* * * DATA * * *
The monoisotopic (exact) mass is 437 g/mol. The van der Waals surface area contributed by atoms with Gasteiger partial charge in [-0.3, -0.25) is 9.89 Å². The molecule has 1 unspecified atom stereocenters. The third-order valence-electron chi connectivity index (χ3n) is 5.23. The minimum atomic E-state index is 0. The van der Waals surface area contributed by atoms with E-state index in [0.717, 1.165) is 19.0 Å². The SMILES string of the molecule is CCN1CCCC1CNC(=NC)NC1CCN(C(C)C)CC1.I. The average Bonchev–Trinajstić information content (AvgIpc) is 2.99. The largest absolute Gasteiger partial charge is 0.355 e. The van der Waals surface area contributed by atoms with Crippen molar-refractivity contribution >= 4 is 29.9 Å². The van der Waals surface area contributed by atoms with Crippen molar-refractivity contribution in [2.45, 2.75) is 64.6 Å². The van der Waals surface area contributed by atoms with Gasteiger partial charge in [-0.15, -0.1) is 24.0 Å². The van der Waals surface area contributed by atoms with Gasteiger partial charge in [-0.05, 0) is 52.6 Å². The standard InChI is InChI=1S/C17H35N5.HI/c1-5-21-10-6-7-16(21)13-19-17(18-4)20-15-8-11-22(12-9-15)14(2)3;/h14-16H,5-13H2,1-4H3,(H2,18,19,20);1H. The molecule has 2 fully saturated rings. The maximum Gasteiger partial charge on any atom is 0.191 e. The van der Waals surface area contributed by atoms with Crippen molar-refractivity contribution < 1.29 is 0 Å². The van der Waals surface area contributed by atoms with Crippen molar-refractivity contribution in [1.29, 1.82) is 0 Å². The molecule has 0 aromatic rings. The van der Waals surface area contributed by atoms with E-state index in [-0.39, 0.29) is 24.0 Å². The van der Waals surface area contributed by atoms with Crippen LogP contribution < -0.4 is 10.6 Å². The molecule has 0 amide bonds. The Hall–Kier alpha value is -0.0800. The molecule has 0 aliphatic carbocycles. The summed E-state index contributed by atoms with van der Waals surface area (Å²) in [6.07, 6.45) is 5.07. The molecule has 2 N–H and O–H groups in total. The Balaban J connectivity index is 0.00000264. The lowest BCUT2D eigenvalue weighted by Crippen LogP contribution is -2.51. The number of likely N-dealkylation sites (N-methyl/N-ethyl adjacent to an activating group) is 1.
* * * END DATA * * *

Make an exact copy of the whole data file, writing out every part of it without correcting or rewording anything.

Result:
The monoisotopic (exact) mass is 437 g/mol. The van der Waals surface area contributed by atoms with Gasteiger partial charge in [-0.3, -0.25) is 9.89 Å². The molecule has 1 unspecified atom stereocenters. The third-order valence-electron chi connectivity index (χ3n) is 5.23. The minimum atomic E-state index is 0. The van der Waals surface area contributed by atoms with E-state index in [0.717, 1.165) is 19.0 Å². The SMILES string of the molecule is CCN1CCCC1CNC(=NC)NC1CCN(C(C)C)CC1.I. The average Bonchev–Trinajstić information content (AvgIpc) is 2.99. The largest absolute Gasteiger partial charge is 0.355 e. The van der Waals surface area contributed by atoms with Crippen molar-refractivity contribution >= 4 is 29.9 Å². The van der Waals surface area contributed by atoms with Crippen molar-refractivity contribution in [2.45, 2.75) is 64.6 Å². The van der Waals surface area contributed by atoms with Gasteiger partial charge in [-0.15, -0.1) is 24.0 Å². The van der Waals surface area contributed by atoms with Gasteiger partial charge in [-0.05, 0) is 52.6 Å². The standard InChI is InChI=1S/C17H35N5.HI/c1-5-21-10-6-7-16(21)13-19-17(18-4)20-15-8-11-22(12-9-15)14(2)3;/h14-16H,5-13H2,1-4H3,(H2,18,19,20);1H. The molecule has 2 fully saturated rings. The maximum Gasteiger partial charge on any atom is 0.191 e. The van der Waals surface area contributed by atoms with Crippen molar-refractivity contribution < 1.29 is 0 Å². The van der Waals surface area contributed by atoms with Crippen molar-refractivity contribution in [1.29, 1.82) is 0 Å². The molecule has 0 aromatic rings. The van der Waals surface area contributed by atoms with E-state index in [-0.39, 0.29) is 24.0 Å². The van der Waals surface area contributed by atoms with Crippen LogP contribution < -0.4 is 10.6 Å². The molecule has 0 amide bonds. The Hall–Kier alpha value is -0.0800. The molecule has 0 aliphatic carbocycles. The summed E-state index contributed by atoms with van der Waals surface area (Å²) in [6.07, 6.45) is 5.07. The molecule has 2 N–H and O–H groups in total. The Balaban J connectivity index is 0.00000264. The lowest BCUT2D eigenvalue weighted by Crippen LogP contribution is -2.51. The number of likely N-dealkylation sites (N-methyl/N-ethyl adjacent to an activating group) is 1.